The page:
From Broadway stages to small clubs, concerts in New York City are being postponed or called off as Covid-19 case numbers continue to rise.
On Thursday, Dec. 16, New York reported 18,276 new positive Covid-19 cases, 8,300 coming from New York City. While that was the highest new case rate since last January, Covid-19-related hospitalizations remain incredibly low (per The New York Times, about 1,000 people are hospitalized in NYC right now, as opposed to the 15,000 when the virus first hit its peak in April 2020).
Nevertheless, several venues, Broadway shows and even the Rockettes have decided not to take their chances out of an abundance of caution. In Brooklyn, Union Pool said it would reschedule three gigs originally set for Dec. 16 through Dec. 18; and both Trans-Pecos and TV Eye called off gigs set to take place Dec. 18.
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Another favored Brooklyn indie spot, Baby’s All Right, said on Instagram said it was going to close up shop completely until its New Year’s Eve party. “So yeah, bummed as you are that this is going down [right now],” the venue wrote. “[W]e’ll make sure to take care of all the logistics with possible rescheduling and refunds, etc. so cozy up and stay safe out there.”
Additionally, the Radio City Rockettes announced that breakthrough Covid-19 cases had forced them to cancel the four shows they’d scheduled for Friday. “We apologize for the inconvenience, and will make announcements about future shows as soon as possible,” the show said in a statement.
And over the past few days, several major Broadway productions — including Hamilton, Moulin Rouge!, Tina – The Tina Turner Musical, and Harry Potter and the Cursed Child — have been forced to cancel shows as well.
“Our number one priority has always been to keep the cast, crew and audiences safe and therefore, we believe that the protocols are working as we still have the majority of the Broadway shows open on a nightly basis,” Broadway League president, Charlotte St. Martin said in a statement. ”Through our testing, we catch the potential Covid cases early enabling the shows to go on with understudies, or to close to insure the safety of everyone.”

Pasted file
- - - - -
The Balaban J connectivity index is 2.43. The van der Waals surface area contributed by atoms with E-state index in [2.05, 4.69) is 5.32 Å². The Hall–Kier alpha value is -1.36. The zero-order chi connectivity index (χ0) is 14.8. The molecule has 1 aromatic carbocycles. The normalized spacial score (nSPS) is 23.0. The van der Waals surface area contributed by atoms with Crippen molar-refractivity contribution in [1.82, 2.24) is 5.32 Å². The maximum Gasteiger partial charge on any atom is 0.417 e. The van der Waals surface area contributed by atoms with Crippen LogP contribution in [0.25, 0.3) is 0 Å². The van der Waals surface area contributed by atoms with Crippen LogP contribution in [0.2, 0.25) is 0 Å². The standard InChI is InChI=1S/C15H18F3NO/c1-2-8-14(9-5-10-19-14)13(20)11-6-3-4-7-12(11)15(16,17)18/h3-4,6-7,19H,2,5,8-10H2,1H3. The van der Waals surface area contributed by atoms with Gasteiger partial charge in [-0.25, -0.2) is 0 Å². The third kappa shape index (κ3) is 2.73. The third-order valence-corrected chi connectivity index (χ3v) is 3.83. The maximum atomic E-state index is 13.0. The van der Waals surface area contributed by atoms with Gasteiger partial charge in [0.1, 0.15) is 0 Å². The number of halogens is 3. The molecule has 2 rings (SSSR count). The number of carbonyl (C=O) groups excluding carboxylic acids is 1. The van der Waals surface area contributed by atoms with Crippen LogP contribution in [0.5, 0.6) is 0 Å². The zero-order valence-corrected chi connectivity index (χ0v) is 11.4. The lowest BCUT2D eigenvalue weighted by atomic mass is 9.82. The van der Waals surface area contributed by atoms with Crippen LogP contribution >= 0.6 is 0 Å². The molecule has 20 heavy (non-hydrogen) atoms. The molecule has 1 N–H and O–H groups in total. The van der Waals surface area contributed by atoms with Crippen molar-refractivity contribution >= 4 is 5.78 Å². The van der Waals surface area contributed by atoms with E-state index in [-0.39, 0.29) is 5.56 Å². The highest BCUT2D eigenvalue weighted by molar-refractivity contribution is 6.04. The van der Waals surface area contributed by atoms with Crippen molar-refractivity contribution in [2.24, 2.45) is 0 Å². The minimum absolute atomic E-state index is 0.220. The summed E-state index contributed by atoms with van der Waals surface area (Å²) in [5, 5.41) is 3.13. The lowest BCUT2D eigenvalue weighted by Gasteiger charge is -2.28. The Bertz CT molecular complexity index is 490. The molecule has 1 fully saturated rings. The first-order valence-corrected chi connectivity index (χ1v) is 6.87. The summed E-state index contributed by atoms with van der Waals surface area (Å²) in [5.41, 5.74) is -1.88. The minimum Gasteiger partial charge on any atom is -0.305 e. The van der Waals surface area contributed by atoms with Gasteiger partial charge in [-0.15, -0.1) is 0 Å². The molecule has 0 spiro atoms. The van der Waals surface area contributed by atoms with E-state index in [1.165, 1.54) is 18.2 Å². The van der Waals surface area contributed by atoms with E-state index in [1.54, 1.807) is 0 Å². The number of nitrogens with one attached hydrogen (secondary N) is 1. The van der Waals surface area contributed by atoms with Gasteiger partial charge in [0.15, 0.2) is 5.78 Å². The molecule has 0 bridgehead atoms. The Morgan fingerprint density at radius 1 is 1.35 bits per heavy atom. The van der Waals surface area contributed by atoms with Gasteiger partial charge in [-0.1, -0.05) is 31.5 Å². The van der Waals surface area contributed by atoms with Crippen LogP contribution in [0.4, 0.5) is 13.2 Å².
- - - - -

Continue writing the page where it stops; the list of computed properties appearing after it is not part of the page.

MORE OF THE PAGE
But while some venues and shows have chosen the cancellation route, others have decided to adapt as best they can and make concerts as safe as possible during this latest wave. Mercury Lounge, Bowery Ballroom and the heavy metal bar Saint Vitus all issued statements that they would be requiring masks on indoors going forward. Admittedly, Mercury Lounge and Bowery Ballroom both made an “exception” for when people are drinking which, frankly, is quite often at concerts. Saint Vitus, meanwhile, quipped simply: “Thank you for not being an asshole about it. Hail Satan.”
While the swift spread of the Omicron variant has piqued caution and concern in the live music space, this kind of unpredictability has essentially been a feature of the live music space since concerts resumed. Audrey Fix Schaefer, communications director for several venues in Washington D.C. and a vice president at the National Independent Venue Association, tells Rolling Stone the Delta variant was “a big stop and start,” too, and that tours will continue, but “there will be a cancellation here or there as someone gets sick.” Most concerning, she notes, are high no-show rates, which can lead to a drop in lucrative food and drink sales for venues.
“If there’s nothing else we’ve learned, it’s that everything is subject to change,” she says. But the likelihood of a second total shutdown, at least for now, seems unlikely: “Things will need to be drastically worse to cause a drastic change in any industry at any point.”
Additional reporting by Ethan Millman
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